What’s to be said about Ho Chi Minh City that’s not been said before? Described in romantic sentences filled with superlatives in any guide book you care to look at, the city is everything that’s said about it, and more. The Viet Cong toppled Saigon so that Ho Chi Ming City could rise from its ashes. And rise it certainly does.
It’s youthful, energetic, neat and proud. It’s a motor bike/scooter city – buzz bike heaven. Whole families move around on motorized two wheel bikes. Cars are occasional, as are busses and trucks. The city streets flow in rivers of metal, rubber and people. Yet crossing the street is no more dangerous or stressful than walking through a mall on a busy Saturday morning.
Any street you care to walk hosts shops of every description. Restaurants, clothing, travel agencies, electronics, massages and spas … they’re all here. The shops are staffed by young people; their smiling, open faces greet and invite. They’re delicate, tiny, almost fragile looking yet if the history of this city and the country of Vietnam is anything to go by there’s an underlying strength, pride and independence that is belied by the shy, smiling faces.
Here and there, middle-aged women sell exotic fruit and delightfully coloured rice dishes from portable roadside stalls. Purple rice, orange rice … mixed with nuts and other ingredients my uneducated palette can’t decipher.
And like any city in the world, regardless of its commercial status or surrounding poverty the nicest, most swankiest buildings are those owned by the banks.
The War Remnants Museum is a short walk from the hotel. Through the entrance the first sight is of a Chinook, imposing in size yet dusty and time-ravaged it lurks, hulkily inspecting the visitors that stream through the entrance doors. Across from the Chinook, a Huey and an F-52 – now rendered impotent they’re props for tourists posing for snapshots. I pose for a photo too – with the Huey – and immediately feel stupid for doing so. Further along, there are tanks and mortars and river boats and Howitzers with frighteningly large barrels. Welcome to the War Remnants Museum …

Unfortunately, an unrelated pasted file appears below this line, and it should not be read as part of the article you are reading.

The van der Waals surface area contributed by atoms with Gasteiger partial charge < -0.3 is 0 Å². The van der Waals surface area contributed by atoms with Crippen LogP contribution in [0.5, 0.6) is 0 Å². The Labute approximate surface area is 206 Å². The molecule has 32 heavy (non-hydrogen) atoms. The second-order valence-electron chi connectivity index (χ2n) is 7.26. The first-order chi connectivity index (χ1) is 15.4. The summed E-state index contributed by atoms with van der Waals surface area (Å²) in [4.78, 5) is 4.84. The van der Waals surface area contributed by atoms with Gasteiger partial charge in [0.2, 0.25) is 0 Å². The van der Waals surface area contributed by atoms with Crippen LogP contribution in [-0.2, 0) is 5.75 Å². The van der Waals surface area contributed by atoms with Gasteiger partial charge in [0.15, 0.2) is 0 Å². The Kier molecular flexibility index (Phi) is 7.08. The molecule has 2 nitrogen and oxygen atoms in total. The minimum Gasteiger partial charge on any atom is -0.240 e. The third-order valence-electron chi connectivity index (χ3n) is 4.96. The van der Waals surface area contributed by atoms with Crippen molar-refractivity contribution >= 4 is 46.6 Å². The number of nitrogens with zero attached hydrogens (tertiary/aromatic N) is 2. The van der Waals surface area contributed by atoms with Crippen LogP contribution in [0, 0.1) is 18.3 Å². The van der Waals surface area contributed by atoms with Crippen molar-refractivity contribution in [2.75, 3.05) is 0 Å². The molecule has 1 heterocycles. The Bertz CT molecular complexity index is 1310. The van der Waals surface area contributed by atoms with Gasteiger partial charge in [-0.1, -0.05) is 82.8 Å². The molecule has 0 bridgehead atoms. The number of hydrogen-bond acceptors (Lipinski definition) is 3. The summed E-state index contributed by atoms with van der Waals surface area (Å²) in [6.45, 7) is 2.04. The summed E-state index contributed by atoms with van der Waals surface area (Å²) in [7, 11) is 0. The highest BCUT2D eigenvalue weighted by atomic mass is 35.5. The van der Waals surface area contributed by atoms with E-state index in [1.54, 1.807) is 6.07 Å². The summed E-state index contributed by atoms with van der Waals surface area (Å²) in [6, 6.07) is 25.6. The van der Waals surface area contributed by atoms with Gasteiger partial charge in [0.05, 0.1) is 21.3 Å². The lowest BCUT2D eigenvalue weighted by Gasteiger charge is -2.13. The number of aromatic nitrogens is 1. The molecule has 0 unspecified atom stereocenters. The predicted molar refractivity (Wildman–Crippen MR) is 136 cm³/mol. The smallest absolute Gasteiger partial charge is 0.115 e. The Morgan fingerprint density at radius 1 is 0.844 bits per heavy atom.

Inside, three floors are devoted to photographs and memorabilia that graphically portray the Vietnam saga from the Vietnamese point of view. Sure it’s propagandised, but why the hell shouldn’t it be? Two and a half hours pass as we trawl through the images and narratives that line the wall of each of the floors. History plays out in front of our eyes as we walk wide-eyed and open-mouthed through the themed rooms. The room dedicated to Agent Orange is emotive. Images of deformities and sickness are reminders of the indiscriminate use of chemicals as war tactic. Elsewhere, another room celebrates the bravery and commitment of photographers who chronicled the war from both sides. Iconic images of GI’s, heart-wrenching images of Vietnamese brutalized by war … my girlfriend bursts into tears.
Another themed room celebrates the stoic life-as-normal commitment to education that continued throughout the war. Children were taught first aid, how to build bomb shelters and wore straw-knitted hats and carried straw-knitted shields to hide behind when bombing took place. Propaganda?
It’s overwhelming, an emotional river rapid-run that bounces and dips and crashes and engulfs. But the story that captivates me, shocks me even, is of the Japanese man who self-immolated in front of the Japanese parliament to protest the war. Why this particular story? Why him when three other Americans and a Buddhist monk also self-immolated in protest? What could have possessed this man so deeply that he chose to end his life in such a dramatic fashion over a war that neither affected his daily life nor impacted his country? How strongly do you have to believe in something and how emotionally connected to what you may perceive to be unjust do you have to be to consciously set yourself alight to protest something so far out of your control? Or is it some other deep psychosis as suggested by the learned folk of the workings of the brain?
The walk through Tao Dan Park clears the mood and emotional baggage picked up at the museum. Here, young lovers sit together on park benches while an old man practices Tai Chi. Further along others play badminton and a football version with a specially adapted shuttlecock. The tall, wide-trunked trees deaden the sounds of the city with their branches full of leaves and there’s an oasis of peaceful calm that soothes and nurtures.
Sometime later on, when the sun has set and the city transforms with its bright lights and vibrant street markets we take our dinner. We choose a restaurant frequented by locals and ponder the menu. The waitress helps us decide. Glassy rice noodles mixed with coriander, aniseed, parsley and grated cucumber and topped with crispy fried pork belly with a bowl of fish sauce on the side. The meal is a delight. Two beers and two full meals later the bill arrives – VND 167 200 … about R69.00
To end the day, we walk the local market and take in the sounds, sights, smells and tastes of the trading and stock up on exotic looking fruit for later on.